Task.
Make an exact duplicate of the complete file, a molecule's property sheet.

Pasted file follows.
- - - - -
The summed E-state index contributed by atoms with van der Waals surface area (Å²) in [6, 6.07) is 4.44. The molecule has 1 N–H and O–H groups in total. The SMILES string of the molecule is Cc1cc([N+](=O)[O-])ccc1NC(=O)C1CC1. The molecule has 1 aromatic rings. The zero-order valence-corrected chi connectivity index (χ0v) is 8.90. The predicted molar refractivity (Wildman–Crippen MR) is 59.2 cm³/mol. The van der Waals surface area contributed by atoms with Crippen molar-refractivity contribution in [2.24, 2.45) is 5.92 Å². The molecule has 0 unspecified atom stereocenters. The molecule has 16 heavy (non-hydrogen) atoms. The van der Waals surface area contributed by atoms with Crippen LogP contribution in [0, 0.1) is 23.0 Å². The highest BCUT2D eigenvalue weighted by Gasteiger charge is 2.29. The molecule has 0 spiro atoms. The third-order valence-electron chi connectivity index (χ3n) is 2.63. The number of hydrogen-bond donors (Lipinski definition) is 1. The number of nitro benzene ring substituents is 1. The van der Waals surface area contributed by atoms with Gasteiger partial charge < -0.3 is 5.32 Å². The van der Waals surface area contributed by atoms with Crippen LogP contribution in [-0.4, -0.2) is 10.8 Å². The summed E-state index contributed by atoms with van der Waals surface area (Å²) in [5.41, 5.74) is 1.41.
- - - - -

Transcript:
The summed E-state index contributed by atoms with van der Waals surface area (Å²) in [6, 6.07) is 4.44. The molecule has 1 N–H and O–H groups in total. The SMILES string of the molecule is Cc1cc([N+](=O)[O-])ccc1NC(=O)C1CC1. The molecule has 1 aromatic rings. The zero-order valence-corrected chi connectivity index (χ0v) is 8.90. The predicted molar refractivity (Wildman–Crippen MR) is 59.2 cm³/mol. The van der Waals surface area contributed by atoms with Crippen molar-refractivity contribution in [2.24, 2.45) is 5.92 Å². The molecule has 0 unspecified atom stereocenters. The molecule has 16 heavy (non-hydrogen) atoms. The van der Waals surface area contributed by atoms with Crippen LogP contribution in [0, 0.1) is 23.0 Å². The highest BCUT2D eigenvalue weighted by Gasteiger charge is 2.29. The molecule has 0 spiro atoms. The third-order valence-electron chi connectivity index (χ3n) is 2.63. The number of hydrogen-bond donors (Lipinski definition) is 1. The number of nitro benzene ring substituents is 1. The van der Waals surface area contributed by atoms with Gasteiger partial charge < -0.3 is 5.32 Å². The van der Waals surface area contributed by atoms with Crippen LogP contribution in [-0.4, -0.2) is 10.8 Å². The summed E-state index contributed by atoms with van der Waals surface area (Å²) in [5.41, 5.74) is 1.41.